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Yang Li selects his favourite Swans songs

The designer selects his five favourite Michael Gira compositions ahead of the musician’s performance at his upcoming SS18 show

Music is an essential element in Yang Li’s work. The past few years have seen the Beijing-born designer collaborate with music from the more underground, uncommercial, and unconventional end of the spectrum – radical artists and noisemakers like Einstürzende Neubauten’s Blixa Bargeld, Genesis P-Orridge, Keiji Haino, and Savages’ Jehnny Beth. For his upcoming SS18 show (that will take place during Paris Fashion Week on September 27), Li will be working with Michael Gira, the American musician and songwriter who for decades has fronted experimental rock stalwarts Swans.

“Working with Michael Gira has been years in the making,” Li says. “His music and Swans has accompanied me for many years now.” Li and Gira’s musical relationship goes back to the designer’s very first show, which was soundtracked by “Two Women”, a song written by Gira with his group Angels of Light. “My aim is to is strengthen the relationship between my musical obsessions and the Yang Li fashion world by involving artists like Mr. Gira that have been always so central to my creative process, through intimate conversational collaboration. The spontaneous nature of live music and the controlled chaos has always been central in my work. Championing the non-commercial and underground is my nod to creative freedom. Sound is a visual matter.”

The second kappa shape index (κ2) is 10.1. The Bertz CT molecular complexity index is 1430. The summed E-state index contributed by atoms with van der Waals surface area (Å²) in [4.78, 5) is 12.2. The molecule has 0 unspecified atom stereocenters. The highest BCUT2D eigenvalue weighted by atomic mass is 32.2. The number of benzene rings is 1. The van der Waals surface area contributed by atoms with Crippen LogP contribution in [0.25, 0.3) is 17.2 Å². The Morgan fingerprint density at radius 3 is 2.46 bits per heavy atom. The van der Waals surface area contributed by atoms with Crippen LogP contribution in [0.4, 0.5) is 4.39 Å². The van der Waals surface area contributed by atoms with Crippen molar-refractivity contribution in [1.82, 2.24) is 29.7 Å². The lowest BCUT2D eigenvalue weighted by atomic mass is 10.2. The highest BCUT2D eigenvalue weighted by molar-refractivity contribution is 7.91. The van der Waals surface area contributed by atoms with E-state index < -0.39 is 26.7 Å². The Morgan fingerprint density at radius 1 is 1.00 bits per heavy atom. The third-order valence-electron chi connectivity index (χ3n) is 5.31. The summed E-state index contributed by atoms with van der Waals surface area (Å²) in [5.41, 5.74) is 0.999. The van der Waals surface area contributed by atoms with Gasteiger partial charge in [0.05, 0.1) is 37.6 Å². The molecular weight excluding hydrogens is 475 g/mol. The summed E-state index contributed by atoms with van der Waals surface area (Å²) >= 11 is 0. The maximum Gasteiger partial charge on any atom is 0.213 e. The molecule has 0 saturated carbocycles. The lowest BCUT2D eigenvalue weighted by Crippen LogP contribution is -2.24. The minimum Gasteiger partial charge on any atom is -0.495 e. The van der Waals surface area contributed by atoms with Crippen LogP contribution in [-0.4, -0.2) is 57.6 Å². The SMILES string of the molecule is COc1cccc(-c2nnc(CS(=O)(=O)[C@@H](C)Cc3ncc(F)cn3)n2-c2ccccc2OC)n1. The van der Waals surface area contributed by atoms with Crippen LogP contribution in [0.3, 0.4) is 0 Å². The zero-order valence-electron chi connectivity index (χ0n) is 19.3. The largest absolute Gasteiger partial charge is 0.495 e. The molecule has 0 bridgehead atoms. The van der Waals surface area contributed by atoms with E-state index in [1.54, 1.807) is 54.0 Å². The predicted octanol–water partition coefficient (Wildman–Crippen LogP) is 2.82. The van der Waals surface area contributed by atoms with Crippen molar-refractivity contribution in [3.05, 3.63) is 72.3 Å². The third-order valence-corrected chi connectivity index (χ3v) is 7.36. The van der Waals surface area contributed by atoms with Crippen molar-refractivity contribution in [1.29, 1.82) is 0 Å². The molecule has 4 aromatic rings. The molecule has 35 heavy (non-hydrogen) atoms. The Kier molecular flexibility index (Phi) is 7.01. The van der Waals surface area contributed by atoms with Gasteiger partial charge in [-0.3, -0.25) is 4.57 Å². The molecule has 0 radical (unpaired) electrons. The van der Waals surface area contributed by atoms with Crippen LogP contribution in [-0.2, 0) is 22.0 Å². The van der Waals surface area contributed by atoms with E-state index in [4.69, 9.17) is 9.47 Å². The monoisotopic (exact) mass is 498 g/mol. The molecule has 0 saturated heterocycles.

Since graduating from Central Saint Martins, Li has brought his brand of deconstructed minimalism to the Paris fashion scene. Obsessed with not only music but film too, Li’s past two menswear collections have been an ode to his favourite horror films. While his inspiration for womenswear may not be as dark, the vibe still remains quietly punk – think leather, long lines, and destroyed details over the clinical minimalism of some of his peers.